Much like with a power of attorney for management of property, it’s vital that you select someone capable and trustworthy with power of attorney. This is where your Legal Sherpa® excels: making that selection may be the single most important decision you make in this process, so it makes sense to seek the help of someone with the experience to help you evaluate your options.

Reviewing your Power of Attorney Selections

In the case of either type of power of attorney, it’s important to remember that much like the rest of the documents which make up your Forward Plan, the appointment of power(s) of attorney shouldn’t be considered a decision to make once and then forgotten until needed. It should be regularly reviewed with a trusted lawyer like your Legal Sherpa®. Relationships can change, and someone you deemed trustworthy or competent may not remain so. Your Legal Sherpa® makes a point of reviewing your Forward Plan documents at regular intervals to ensure that the documents contained therein most accurately capture your wishes at any given time.

If you are interested in donating organs or tissue and need additional information, please visit:

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Living Wills

The thought of not being able to make decisions on your own behalf can be frightening. If you’ve ever considered the possibility that illness or injury may leave you in a state of incapacity, then a Living Will is likely something you’ve investigated, and if it concerns you, then it’s definitely something that should become part of your Forward Plan.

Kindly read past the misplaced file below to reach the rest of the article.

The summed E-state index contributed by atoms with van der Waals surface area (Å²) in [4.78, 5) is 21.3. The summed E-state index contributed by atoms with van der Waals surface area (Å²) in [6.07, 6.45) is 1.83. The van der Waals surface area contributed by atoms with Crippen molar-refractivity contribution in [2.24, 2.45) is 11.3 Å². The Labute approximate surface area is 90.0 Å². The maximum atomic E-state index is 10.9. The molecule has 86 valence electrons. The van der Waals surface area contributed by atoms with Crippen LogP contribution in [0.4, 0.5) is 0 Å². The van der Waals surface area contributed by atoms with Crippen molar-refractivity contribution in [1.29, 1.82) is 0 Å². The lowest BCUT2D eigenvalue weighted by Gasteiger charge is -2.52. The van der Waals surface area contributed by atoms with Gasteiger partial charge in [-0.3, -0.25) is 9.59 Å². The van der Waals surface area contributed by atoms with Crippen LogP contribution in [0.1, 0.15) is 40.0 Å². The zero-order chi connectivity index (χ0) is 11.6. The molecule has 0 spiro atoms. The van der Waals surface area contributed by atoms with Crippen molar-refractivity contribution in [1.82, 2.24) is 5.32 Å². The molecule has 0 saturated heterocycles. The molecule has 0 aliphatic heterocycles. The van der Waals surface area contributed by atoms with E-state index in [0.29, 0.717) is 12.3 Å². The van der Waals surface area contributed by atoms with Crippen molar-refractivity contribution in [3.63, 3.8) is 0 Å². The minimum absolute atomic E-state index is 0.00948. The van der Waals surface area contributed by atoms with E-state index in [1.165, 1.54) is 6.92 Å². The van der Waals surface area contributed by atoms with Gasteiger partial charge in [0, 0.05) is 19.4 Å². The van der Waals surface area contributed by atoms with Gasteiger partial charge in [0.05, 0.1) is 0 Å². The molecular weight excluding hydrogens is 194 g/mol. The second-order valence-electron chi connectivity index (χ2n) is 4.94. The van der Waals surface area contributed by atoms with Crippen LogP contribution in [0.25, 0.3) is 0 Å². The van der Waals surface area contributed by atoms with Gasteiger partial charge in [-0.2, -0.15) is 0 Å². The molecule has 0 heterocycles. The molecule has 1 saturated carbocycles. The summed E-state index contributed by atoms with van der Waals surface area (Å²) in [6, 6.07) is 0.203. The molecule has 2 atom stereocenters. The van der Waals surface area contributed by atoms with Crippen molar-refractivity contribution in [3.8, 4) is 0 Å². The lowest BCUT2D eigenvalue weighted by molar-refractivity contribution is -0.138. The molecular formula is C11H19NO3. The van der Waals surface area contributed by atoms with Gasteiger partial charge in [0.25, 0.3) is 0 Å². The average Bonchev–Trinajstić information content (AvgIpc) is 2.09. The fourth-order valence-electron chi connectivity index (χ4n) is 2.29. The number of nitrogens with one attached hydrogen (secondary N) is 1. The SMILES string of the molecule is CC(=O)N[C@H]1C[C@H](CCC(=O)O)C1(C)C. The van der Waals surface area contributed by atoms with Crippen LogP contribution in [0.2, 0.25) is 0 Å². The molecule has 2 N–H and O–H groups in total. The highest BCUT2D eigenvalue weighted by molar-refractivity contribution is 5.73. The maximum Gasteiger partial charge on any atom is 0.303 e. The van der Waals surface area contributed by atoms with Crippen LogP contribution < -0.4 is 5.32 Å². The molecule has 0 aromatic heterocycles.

A Living Will (sometimes referred to as an Advance Care Directive) is a document meant to communicate your wishes regarding care, treatment, and even housing if you are unable to do so, or if you no longer have the capacity to make reasonable decisions. It lets the attorney(s) for personal care know for how long, and in what circumstances, you wish to be kept alive. In Ontario, it is of persuasive value but not necessarily binding on the person to whom it is addressed.

It should be noted that a Living Will is not the same thing as power of attorney. A power of attorney is a legal document in which you grant an individual of your choosing rights to act on your behalf. In other words, a power of attorney document clearly defines the “who” within a legal document. A Living Will is not concerned with the question of “who,” only in outlining the preferences concerning treatment and care, and is not required to follow any specific legal formatting. A Living Will for example, is often used to outline the circumstances in which an individual may or may not wish to be kept alive by artificial means. A Living Will can be included as part of a power of attorney document. This combined document is sometimes referred to as a proxy directive.

What’s the Difference Between a Living Will and a Last Will & Testament?